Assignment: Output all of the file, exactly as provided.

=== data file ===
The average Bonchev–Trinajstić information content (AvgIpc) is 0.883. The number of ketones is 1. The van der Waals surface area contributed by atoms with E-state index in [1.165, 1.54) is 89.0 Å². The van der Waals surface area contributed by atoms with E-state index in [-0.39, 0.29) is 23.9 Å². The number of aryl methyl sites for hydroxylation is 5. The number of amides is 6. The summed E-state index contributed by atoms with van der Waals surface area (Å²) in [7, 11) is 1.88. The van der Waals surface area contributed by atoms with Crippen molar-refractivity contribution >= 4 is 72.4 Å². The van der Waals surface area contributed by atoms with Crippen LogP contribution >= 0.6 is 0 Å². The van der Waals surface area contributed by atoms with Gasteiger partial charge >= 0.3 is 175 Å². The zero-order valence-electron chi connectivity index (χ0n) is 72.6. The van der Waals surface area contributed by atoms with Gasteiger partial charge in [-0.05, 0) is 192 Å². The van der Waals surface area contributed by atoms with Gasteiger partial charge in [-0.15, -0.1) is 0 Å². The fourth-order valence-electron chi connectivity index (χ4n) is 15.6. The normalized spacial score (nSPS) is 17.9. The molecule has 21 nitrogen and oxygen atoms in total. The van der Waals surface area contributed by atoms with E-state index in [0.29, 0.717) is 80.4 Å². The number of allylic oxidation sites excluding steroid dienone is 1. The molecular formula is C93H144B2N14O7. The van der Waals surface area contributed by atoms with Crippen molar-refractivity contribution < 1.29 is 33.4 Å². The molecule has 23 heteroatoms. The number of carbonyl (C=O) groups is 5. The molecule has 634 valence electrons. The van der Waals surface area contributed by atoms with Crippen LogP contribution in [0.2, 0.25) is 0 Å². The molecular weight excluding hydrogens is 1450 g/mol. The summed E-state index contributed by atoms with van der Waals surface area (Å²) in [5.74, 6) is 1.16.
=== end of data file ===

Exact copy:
The average Bonchev–Trinajstić information content (AvgIpc) is 0.883. The number of ketones is 1. The van der Waals surface area contributed by atoms with E-state index in [1.165, 1.54) is 89.0 Å². The van der Waals surface area contributed by atoms with E-state index in [-0.39, 0.29) is 23.9 Å². The number of aryl methyl sites for hydroxylation is 5. The number of amides is 6. The summed E-state index contributed by atoms with van der Waals surface area (Å²) in [7, 11) is 1.88. The van der Waals surface area contributed by atoms with Crippen molar-refractivity contribution >= 4 is 72.4 Å². The van der Waals surface area contributed by atoms with Crippen LogP contribution >= 0.6 is 0 Å². The van der Waals surface area contributed by atoms with Gasteiger partial charge >= 0.3 is 175 Å². The zero-order valence-electron chi connectivity index (χ0n) is 72.6. The van der Waals surface area contributed by atoms with Gasteiger partial charge in [-0.05, 0) is 192 Å². The van der Waals surface area contributed by atoms with Gasteiger partial charge in [-0.15, -0.1) is 0 Å². The fourth-order valence-electron chi connectivity index (χ4n) is 15.6. The normalized spacial score (nSPS) is 17.9. The molecule has 21 nitrogen and oxygen atoms in total. The van der Waals surface area contributed by atoms with E-state index in [0.29, 0.717) is 80.4 Å². The number of allylic oxidation sites excluding steroid dienone is 1. The molecular formula is C93H144B2N14O7. The van der Waals surface area contributed by atoms with Crippen molar-refractivity contribution < 1.29 is 33.4 Å². The molecule has 23 heteroatoms. The number of carbonyl (C=O) groups is 5. The molecule has 634 valence electrons. The van der Waals surface area contributed by atoms with Crippen LogP contribution in [0.2, 0.25) is 0 Å². The molecular weight excluding hydrogens is 1450 g/mol. The summed E-state index contributed by atoms with van der Waals surface area (Å²) in [5.74, 6) is 1.16.